To influence student fruit and vegetable choices through 4th and 5th grade classroom nutrition education integrated with cafeteria nudge marketing and choice architecture.
4th and 5th grade students, teachers, cafeteria staff.
Theory, Prior Research, Rationale
Social marketing and learning; behavioral economics.
Over the 2011-2012 school year, 34 Maryland schools in 6 school systems participated in Project ReFresh, an integrated classroom education and cafeteria improvement program to increase student fruit and vegetable choices. School foodservice staff collaborated with University of Maryland Extension educators to create and implement comprehensive, relatively low cost changes in school cafeterias. Cafeteria nudges, the environmental cues or structuring to influence behavior, were unique to individual schools and districts, yet easily replicable, and coordinated with monthly 4th and 5th grade ReFresh curricular lessons when feasible. Some schools served as controls, others as either a cafeteria only or cafeteria and classroom intervention.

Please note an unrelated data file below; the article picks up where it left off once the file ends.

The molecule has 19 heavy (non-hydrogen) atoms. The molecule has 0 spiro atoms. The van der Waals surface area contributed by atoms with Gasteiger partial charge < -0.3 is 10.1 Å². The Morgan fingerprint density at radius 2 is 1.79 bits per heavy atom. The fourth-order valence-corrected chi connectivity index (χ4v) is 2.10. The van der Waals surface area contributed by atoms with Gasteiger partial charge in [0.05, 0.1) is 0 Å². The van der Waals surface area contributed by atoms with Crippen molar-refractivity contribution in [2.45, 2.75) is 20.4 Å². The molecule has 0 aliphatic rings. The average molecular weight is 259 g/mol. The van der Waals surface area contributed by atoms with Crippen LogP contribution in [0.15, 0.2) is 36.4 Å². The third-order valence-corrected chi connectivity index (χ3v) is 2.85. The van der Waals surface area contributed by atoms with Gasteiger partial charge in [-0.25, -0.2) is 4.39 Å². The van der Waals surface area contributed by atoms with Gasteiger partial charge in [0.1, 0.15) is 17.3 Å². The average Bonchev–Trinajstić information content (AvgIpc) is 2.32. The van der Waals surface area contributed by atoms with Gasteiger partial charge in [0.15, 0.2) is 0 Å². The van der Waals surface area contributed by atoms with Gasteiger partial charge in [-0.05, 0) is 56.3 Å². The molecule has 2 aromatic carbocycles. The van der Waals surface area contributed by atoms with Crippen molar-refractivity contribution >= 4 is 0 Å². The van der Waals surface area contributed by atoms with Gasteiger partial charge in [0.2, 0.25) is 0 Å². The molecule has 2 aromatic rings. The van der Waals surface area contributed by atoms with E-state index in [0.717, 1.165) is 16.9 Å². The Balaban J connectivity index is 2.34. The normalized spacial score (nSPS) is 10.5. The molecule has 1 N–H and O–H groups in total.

Analysis of cafeteria production records indicates that offering students more variety of fruits and vegetables, in addition to implementing Project ReFresh activities, may increase their selection of these foods. Based on student pre/post survey responses, fewer students receiving classroom education and cafeteria nudges consumed no fruit or vegetable the previous day, as compared to students who received no education or cafeteria only intervention.
Conclusions and Implications
Engaging and empowering foodservice staff on design and implementation of simple strategies for promoting fruits and vegetables can influence students to choose more of them. Integrating classroom nutrition education and cafeteria within the school environment may improve student fruit and vegetable consumption.
USDA Team Nutrition, USDA SNAP-Ed in cooperation with Maryland Department of Human Resources, University of Maryland.
© 2013 Published by Elsevier Inc.